I have always been for an all-the-above approach to this nation’s energy policy, but that doesn’t mean we need to jam a square peg in a round hole. Solar, wind, electric and natural gas all have their place, but it must be in accordance with an appropriate application. President Obama tried to grease that square peg into a round hole, choosing energy favorites with a hefty $2.7 billion, supplied by Volkswagen. Now, there is an opportunity for the states to correct that mistake and implement a more effective energy plan.
As you likely know, Volkswagen was caught cheating on its emissions tests, resulting in vehicles on the road that far exceed federal NOx emissions standards. The German car manufacturer was sued by the Obama EPA and settled for $16 billion with $2.7 billion going to the states, primarily for the creation of medium and heavy-duty vehicle grants to mitigate the NOx.
Each state will receive an allotment of the $2.7 billion, and the Governor of each state must appoint a department to create a plan for spending the funds that follows the terms of the settlement. However, favoritism is standing in the way of a cost-effective, energy-efficient, market-driven plan.
While all alternative fuel types are eligible for grants of 25 percent of the vehicle cost, guess which technology was granted special treatment to receive 75 percent of the vehicle cost? You guessed it: electric vehicles (EVs). Some argue that they are cleaner because they have zero emissions. Well, they have zero tailpipe emissions, but plenty emissions are produced at the generation facility that creates the electricity. Keep in mind that many are still fired by coal and very few are utilizing even a small amount of solar or wind. In fact, when you look at the NOx emissions produced to create the electricity to power an EV compared to the tailpipe emissions of a near-zero natural gas vehicle (NGV), the NGV is at least equal and likely cleaner. For example, the South Coast Air Quality Management District of California views the new near-zero natural gas engines to be zero-emission equivalent based on the district’s mix of electric generation supplying their grid – and they have one of the cleanest grids in the country. So, natural gas engines for heavy-duty trucks are far cleaner than diesel engines and as clean as electric vehicles.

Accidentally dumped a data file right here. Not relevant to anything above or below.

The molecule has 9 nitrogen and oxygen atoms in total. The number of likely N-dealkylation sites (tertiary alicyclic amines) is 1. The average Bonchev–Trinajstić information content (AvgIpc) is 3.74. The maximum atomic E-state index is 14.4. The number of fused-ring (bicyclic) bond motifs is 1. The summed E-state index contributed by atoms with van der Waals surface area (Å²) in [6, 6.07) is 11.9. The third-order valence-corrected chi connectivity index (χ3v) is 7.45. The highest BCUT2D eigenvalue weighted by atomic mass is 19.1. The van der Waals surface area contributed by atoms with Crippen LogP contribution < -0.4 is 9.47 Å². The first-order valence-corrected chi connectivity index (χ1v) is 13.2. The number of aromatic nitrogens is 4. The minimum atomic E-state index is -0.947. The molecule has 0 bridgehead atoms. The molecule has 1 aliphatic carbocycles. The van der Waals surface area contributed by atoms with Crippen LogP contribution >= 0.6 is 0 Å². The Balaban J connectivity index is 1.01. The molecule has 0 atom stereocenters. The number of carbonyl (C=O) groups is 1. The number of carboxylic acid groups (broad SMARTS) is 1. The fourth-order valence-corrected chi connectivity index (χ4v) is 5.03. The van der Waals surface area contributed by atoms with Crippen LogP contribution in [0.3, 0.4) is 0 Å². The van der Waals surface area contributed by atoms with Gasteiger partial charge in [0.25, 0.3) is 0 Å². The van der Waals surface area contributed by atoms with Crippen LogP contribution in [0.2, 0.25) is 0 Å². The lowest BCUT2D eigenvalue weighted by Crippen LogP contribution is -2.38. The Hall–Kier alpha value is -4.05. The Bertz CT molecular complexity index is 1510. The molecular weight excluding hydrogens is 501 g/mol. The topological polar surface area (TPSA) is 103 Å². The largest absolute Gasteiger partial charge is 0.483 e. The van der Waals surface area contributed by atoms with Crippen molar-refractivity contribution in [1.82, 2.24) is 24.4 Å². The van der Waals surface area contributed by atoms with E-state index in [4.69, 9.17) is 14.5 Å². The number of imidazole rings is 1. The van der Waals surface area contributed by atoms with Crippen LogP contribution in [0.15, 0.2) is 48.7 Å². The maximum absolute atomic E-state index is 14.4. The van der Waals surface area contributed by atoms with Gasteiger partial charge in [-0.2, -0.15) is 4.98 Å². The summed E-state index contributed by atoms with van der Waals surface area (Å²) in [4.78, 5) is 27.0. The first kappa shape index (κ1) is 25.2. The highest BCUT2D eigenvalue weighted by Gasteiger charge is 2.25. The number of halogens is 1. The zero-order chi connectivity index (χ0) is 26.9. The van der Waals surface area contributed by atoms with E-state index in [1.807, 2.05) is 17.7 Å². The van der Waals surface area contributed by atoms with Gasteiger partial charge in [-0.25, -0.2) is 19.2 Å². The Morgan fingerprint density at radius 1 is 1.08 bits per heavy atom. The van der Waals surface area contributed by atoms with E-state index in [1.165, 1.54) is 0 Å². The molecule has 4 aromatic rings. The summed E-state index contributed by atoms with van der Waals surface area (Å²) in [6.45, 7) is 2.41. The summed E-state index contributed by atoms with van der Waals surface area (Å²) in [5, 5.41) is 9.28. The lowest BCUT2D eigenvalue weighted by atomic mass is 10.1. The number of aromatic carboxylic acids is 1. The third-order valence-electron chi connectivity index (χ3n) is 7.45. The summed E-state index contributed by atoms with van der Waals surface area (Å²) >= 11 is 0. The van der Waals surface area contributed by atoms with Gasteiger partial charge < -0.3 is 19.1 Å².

While comparable in regard to NOx emissions, NGVs and EVs are miles apart on cost. An all-electric medium or heavy-duty vehicle can cost twice the amount or more of a similar vehicle powered by a near-zero natural gas engine. As for buses, an EV bus can cost you north of a million dollars.
So you can see, there is no environmental or economic case for favoritism of EVs over other alternative fuel vehicles. In fact, there should be no favoritism at all. I have always been for fair and equitable market competition – government should not reach in and pick the winners and losers. If the idea is to mitigate the most NOx emissions with a set amount of funds, states should be free to accomplish that goal in the most effective way. Now, it’s becoming clearer that the focus should be on getting medium and heavy-duty trucks running on natural gas.
That’s where America’s Governors come in. The 75 percent funding level for EVs is a ceiling. Governors can correct Obama’s multi-billion dollar give-away to the EV lobbyists by creating an even playing field for all alternative fuels, by providing grants in the amount of 25 percent of the vehicle cost regardless of whether it runs on propane, natural gas or electricity. Furthermore, providing the lower 25 percent will mean more vehicles get funded and thus more emissions reduced.
So the question presents itself: Will you, Governors, continue the Obama give-away or will you put in place a market-driven plan to deploy cleaner and cheaper vehicles on the road?
The choice is easy – it’s up to each of you to do what’s right for our nation.